Action Item: Ask Your Council Member to Support the Houston Bike Plan

Dutch protestors create their own rogue bike lane.
Dutch protestors create their own rogue bike lane.

On August 12, 2013, my friend Jon Lennard was hit by a car and killed while riding his bike in Memorial Park. Four months later, Chelsea Norman, a beloved Whole Foods employee who was well-known in Houston’s cycling community, was struck and killed on her way home from work. Chelsea’s death became the flashpoint for a still-unrealized movement in Houston to create safer streets for vulnerable road users. The culmination of that movement is the Houston Bike Plan, which City Council is expected to vote on next Tuesday, February 28.

Think Local, Act Global

With everything happening in the world right now, it’s important to remember that one of the easiest ways to effect political change is by starting at home, locally. So here’s an action item you can complete right now. Send an email and/or call your local city council representative and ask them to vote yes on the Houston Bike Plan. Do it ASAP. Before this week is over.

You can go to the City of Houston website to find the council member who represents your district. This step is especially important because your district council member was elected specifically to represent your interests. Mine is Ellen Cohen, who also happens to be the Mayor Pro-Tem and the committee chair for the council’s Quality of Life Committee, which oversees things like Parks and Recreation and Planning and Development. Here’s her email address:

And here are the email addresses for Mayor Sylvester Turner and the at-large council members. Be sure to include these.

If you prefer to call, you can find phone numbers for each representative’s office on the City Council website. Many of the city council members are also on Twitter and you can contact them there too if you like.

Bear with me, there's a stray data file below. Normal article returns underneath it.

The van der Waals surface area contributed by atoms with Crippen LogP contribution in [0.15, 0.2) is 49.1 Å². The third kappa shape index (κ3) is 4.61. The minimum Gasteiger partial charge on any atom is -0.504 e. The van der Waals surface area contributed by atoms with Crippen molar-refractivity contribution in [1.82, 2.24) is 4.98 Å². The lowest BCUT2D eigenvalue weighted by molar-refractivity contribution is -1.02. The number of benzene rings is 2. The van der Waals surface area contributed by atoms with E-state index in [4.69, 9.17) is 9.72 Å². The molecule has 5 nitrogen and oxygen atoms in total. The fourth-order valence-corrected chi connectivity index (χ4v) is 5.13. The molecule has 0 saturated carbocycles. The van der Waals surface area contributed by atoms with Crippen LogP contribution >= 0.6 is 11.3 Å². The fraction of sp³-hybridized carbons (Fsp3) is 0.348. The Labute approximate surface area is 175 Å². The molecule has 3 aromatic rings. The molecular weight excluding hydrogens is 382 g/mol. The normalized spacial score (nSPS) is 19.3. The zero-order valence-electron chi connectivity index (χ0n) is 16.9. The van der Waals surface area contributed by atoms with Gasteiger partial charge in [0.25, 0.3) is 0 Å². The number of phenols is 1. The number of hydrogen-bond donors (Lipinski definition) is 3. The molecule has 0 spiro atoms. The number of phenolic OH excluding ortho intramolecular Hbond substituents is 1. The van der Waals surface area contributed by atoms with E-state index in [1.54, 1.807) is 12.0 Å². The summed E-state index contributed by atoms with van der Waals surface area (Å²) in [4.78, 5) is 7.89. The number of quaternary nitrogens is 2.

Here are two sample scripts from Bike Houston that you can use to help craft your own email. Remember: be polite, but direct in what you are requesting.

“I moved here from the Northeast a few months ago. I have rode my entire life and don’t plan on stopping, but there are substantial gaps that need to be filled here. The Houston Bike Plan is our best bet for fixing them!”

Your Name

“My husband and I both bike frequently. We appreciate the strides Houston has made for people on bicycles: safety, trails, public awareness. The Houston Bike Plan is the guide for improving bicycling in Houston – please pass it.”

Your Name

Why Is The Houston Bike Plan Important?

In the week before Super Bowl LI, as tourists were streaming into Houston, two separate cyclists were victims of fatal accidents after colliding with METRORail trains. Since 2013, nearly 1,700 cyclists have been hit by cars on Houston streets, and nearly a quarter of the accidents were hit-and-runs, according to data from the Houston Police Department. Twenty-three bicyclists have died, seven of whom were killed by hit-and-run drivers. And it’s not just cyclists. Pedestrians and other vulnerable road users are also at risk.

Jon King Lennard

Since Houston last hosted a Super Bowl in 2004, the city has made strides in building a nascent light rail system. And while public transportation is an important aspect of bringing the city into the future and making it a more desirable place for tourists and young professionals, a recent study by the Houston Chronicle shows that METRORail leads US light rail systems in the number of collisions per mile. Part of that danger is the lack of holistic, mixed-use planning in the creation of the system in the first place. The city has tried to remedy those issues in a piecemeal way by installing green bike lanes downtown and installing safety beacons at each METRORail intersection. But what Houston still lacks is a comprehensive bike plan.